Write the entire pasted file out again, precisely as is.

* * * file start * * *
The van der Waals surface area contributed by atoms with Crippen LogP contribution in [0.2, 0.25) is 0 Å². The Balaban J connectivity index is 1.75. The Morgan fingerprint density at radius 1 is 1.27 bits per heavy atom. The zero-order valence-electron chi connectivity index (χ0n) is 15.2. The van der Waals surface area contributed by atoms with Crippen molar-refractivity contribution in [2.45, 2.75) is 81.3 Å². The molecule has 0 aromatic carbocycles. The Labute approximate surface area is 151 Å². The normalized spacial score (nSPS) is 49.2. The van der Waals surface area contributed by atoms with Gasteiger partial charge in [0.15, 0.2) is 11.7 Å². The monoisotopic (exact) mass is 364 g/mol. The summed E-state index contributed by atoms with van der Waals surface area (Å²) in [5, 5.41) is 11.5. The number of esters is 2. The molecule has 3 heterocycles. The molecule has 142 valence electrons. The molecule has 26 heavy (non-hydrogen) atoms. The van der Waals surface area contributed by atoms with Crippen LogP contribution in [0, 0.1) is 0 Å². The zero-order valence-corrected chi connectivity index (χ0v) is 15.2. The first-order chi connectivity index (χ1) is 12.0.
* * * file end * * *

The van der Waals surface area contributed by atoms with Crippen LogP contribution in [0.2, 0.25) is 0 Å². The Balaban J connectivity index is 1.75. The Morgan fingerprint density at radius 1 is 1.27 bits per heavy atom. The zero-order valence-electron chi connectivity index (χ0n) is 15.2. The van der Waals surface area contributed by atoms with Crippen molar-refractivity contribution in [2.45, 2.75) is 81.3 Å². The molecule has 0 aromatic carbocycles. The Labute approximate surface area is 151 Å². The normalized spacial score (nSPS) is 49.2. The van der Waals surface area contributed by atoms with Gasteiger partial charge in [0.15, 0.2) is 11.7 Å². The monoisotopic (exact) mass is 364 g/mol. The summed E-state index contributed by atoms with van der Waals surface area (Å²) in [5, 5.41) is 11.5. The number of esters is 2. The molecule has 3 heterocycles. The molecule has 142 valence electrons. The molecule has 26 heavy (non-hydrogen) atoms. The van der Waals surface area contributed by atoms with Crippen LogP contribution in [0, 0.1) is 0 Å². The zero-order valence-corrected chi connectivity index (χ0v) is 15.2. The first-order chi connectivity index (χ1) is 12.0.